Earlier this year when Houghton Mifflin Harcourt announced a licensing agreement with Amazon to publish and distribute all adult titles from Amazon Publishing’s New York office under the newly created New Harvest imprint, independent bricks-and-mortar booksellers as well as the nation’s two largest chains, Barnes & Noble and Books-A-Million, said that they would not carry them in their stores. Among other reasons for the ban, they cited the fact that Amazon would retain exclusive rights to the e-book edition. With the first two books about to ship—Harley Manning and Kerry Bodine’s Outside In (shipping Aug. 1) and Jessica Valenti’s Why Have Kids?(Aug. 8)—PW got back in touch with booksellers to see if they have changed their minds about stocking their competitor’s titles and found little has changed. In fact over the past five months booksellers have become more entrenched about their decision.

One contributing factor is the growing awareness of the lack of transparency in the way Houghton sold previous one-off titles licensed from Amazon. This helped to account for strong bricks-and-mortar sales for novels like Oliver Potzsch’s The Hangman’s Daughter, which had been originally published by Amazon as an e-book before being sold by Houghton in print. For book two in the series, Dark Monk, a full-page ad in the New York Times Book Review in June made no mention of either Houghton or Amazon, another irritant to booksellers. The fact that indies said that Houghton sales reps have been up front that New Harvest titles—that are in the fall HMH catalogue-- have been licensed from Amazon hasn’t made them anymore likely to carry the books.

In addition, the book world has changed dramatically since the winter with the April filing of the Department of Justice lawsuit against Apple and five publishers over agency pricing of e-books. Many independents cite Ken Auletta’s recent New Yorker article and blame Amazon for the suit. Without the agency model they feel that they have no possibility for significant entree into the e-book market.

Choosing not to carry a book because of who publishes it does not come easy for booksellers opposed to censorship. “My inclination is not. Over 37 years I’ve only ever refused to carry very few things,” says Vivien Jennings, co-owner of Rainy Day Books in Fairway, Kans., naming only two, Madonna’s Sex and O.J. Simpson’s If I Did It. Although Jennings hasn’t bought the Houghton fall list yet, she no longer sells CreateSpace self-published titles from Amazon, even though she likes to support local authors. “Even if I’m super busy,” says Jennings, “I explain to [CreateSpace authors] about the sales tax thing and the DoJ. I just wish people had taken a stand sooner. That’s the way bad things roll; good people do nothing.”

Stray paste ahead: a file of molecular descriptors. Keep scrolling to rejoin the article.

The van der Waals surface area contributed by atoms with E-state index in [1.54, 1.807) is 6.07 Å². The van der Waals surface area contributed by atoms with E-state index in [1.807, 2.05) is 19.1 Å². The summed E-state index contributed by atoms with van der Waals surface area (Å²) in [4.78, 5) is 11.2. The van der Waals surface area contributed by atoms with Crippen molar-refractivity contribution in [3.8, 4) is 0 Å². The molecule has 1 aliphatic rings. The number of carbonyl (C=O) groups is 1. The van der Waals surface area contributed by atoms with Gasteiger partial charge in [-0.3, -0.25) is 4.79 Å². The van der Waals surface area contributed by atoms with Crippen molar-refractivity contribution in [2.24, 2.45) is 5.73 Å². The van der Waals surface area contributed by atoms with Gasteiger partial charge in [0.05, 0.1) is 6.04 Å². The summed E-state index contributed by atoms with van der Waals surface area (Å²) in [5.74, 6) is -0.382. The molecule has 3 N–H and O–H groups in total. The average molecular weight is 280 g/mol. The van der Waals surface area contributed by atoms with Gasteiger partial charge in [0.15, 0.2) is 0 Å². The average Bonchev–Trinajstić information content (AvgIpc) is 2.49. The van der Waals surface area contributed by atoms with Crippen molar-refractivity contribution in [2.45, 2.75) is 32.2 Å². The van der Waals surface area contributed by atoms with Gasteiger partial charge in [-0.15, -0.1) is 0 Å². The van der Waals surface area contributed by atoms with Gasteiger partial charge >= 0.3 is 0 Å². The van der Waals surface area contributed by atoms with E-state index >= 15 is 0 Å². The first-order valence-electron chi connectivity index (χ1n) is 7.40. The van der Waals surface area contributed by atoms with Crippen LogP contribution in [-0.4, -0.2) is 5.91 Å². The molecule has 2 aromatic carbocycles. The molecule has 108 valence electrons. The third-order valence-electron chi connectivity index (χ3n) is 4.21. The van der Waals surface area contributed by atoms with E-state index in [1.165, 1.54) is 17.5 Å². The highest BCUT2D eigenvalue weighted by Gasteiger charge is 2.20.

“We can’t buy them,” says Becky Anderson, president of the American Booksellers Association, but speaking solely in her capacity as co-owner of Anderson’s Bookshops in Naperville, Ill. “We have to stand our ground. I do feel bad for the authors. They’re going to miss a lot of places where books are discovered.” Paul Yamazaki, head buyer at City Lights in San Francisco, echoes her thoughts. “We have no plans to buy them. Amazon has been so predatory in their practices. We feel at City Lights that they are so destructive of reading communities in general and booksellers in particular—and resistant to paying taxes.”

“No, we’re not ordering them,” says Lyn Roberts, general manager of Square Books in Oxford, Miss. “It’s very unfortunate, because there are some books we’d probably carry.” Store owner, Richard Howorth, is much more outspoken on the subject. In mid-June he blogged about Amazon’s New York Times Book Review ad under the headline, It Would Be a Sin to Buy It.

“One must suppose that Amazon is keeping its name out of the ad and off the cover of the books it is publishing for one of two reasons. Either part of the deal with Houghton Mifflin was that it would not allow Amazon to put its name on the book, or Amazon is just being stealthily quiet about this particular aspect of the heist it is pulling on American culture and commerce,” he wrote. As for New Harvest specifically, Howorth told PW, “This seems to me yet another move toward exclusivity and monopoly on Amazon’s part. We’re not stocking these books.”

Some, like Michael Tucker, CEO of San Francisco’s Books Inc., say they will special order the books if customers ask for them. “As long as Amazon’s not making part of the printing available,” says Tucker, referring to the e-books, “there’s no reason to feed the bulldog. If you’re not going to play nice, that’s just the way we’re going to roll. They’re playing a game.”

All New Harvest titles are listed in the databases for IndieCommerce stores, Barnes & Noble, and Books-A-Million. As to whether this means that B&N has had a change of heart, spokesperson Mary Ellen Keating said, “We have not changed our position,” and re-sent chief merchandising officer Jaime Carey’s statement from January. “Barnes & Noble has made a decision not to stock Amazon published titles in our showrooms. Our decision is based on Amazon’s continued push for exclusivity with publishers, agents, and the authors they represent. These exclusive have prohibited us from offering certain eBooks to our customers. . . . We don’t get many requests for Amazon titles, but if customers wish to buy Amazon titles from us, we will make them available only online at bn.com,” said Carey.

As for Houghton’s take on the matter, when asked about the lack of enthusiasm that booksellers seem to have for the new imprint, spokesperson Lori Glazer responded, “Reaction has been in line with expectations.” The answer begs the question. Could the majority of Houghton’s print sales of New Harvest come from the very place where it licensed the books, Amazon?